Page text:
Michael: Of course, you take that to the end and you’ve one person paying 20 million dollars for one ticket, and you’re fine until that person dies. And so we realized the five values of a full hall beyond ticket revenue are: One, it’s a better experience to be in a full hall and if you’re the only one there you’ll wonder what you’re doing wrong. Two, musicians play better in a concert hall, it’s an interactive experience. Three, only a third of our revenue comes from tickets, so that means 60% comes from fundraising; one could argue that we’re not in the ticket selling business, we’re in the fundraising business; in a full hall there are more potential donors. Next, our current donors feel better about supporting us when the hall is full because they see we have a future. And then finally we can fight better when the hall is better, right? If we’re having a problem with the mayor or a hall manager or whatever it is, we can look out for our interest better if our hall is full than if it’s empty. And so with the accessibility initiative where we just completely rethought how do we bring people into the concert hall? That was an interesting, a full year of conversations with the board as they went from, “What do you mean? We’re in financial crisis, our ticket revenue is going down at $100,000 a year, we need every penny we can get. How can you possibly be suggesting we lower ticket prices?” Right? And two years of the board really balking that, but… and probably using whatever collateral I had to go with the board spending it so that we stuck with it, and then within three years the board would say, “Boy, we’re geniuses, this is great!”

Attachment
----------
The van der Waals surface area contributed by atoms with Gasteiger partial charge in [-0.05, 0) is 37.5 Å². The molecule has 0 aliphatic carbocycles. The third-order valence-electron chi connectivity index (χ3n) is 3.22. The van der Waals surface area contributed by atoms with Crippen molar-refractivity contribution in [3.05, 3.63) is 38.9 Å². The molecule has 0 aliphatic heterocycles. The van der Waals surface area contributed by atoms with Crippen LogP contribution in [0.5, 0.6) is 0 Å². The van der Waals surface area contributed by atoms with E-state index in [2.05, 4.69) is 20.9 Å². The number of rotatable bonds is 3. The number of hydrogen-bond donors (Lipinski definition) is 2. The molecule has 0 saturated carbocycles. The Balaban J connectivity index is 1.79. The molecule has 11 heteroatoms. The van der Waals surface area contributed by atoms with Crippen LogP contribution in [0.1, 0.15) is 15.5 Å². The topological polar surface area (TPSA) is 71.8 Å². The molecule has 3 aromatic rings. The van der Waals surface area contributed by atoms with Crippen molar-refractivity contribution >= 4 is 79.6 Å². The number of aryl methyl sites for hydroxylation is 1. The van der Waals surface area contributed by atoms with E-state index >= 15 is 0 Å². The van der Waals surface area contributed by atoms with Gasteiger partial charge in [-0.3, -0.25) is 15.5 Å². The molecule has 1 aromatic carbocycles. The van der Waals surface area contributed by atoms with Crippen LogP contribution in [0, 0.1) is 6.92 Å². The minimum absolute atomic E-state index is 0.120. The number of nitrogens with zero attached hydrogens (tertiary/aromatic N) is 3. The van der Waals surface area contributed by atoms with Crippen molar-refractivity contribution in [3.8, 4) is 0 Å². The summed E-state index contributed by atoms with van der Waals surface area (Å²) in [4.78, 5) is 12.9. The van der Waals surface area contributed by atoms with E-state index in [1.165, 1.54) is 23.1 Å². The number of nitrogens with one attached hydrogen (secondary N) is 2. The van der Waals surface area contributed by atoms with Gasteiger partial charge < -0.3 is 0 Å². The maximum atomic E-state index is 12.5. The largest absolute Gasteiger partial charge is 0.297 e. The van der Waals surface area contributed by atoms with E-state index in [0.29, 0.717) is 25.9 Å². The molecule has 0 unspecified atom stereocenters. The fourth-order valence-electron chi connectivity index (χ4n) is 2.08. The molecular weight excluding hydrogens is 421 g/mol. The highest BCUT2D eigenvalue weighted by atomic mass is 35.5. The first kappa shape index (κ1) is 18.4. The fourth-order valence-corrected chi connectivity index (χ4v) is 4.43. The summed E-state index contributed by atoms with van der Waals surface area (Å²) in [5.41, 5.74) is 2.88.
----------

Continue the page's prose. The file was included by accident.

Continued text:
Joe: I’m surprised it was such a hard sell. It makes even just the five benefits that seem so obvious, I’m surprised it was such a hard sell.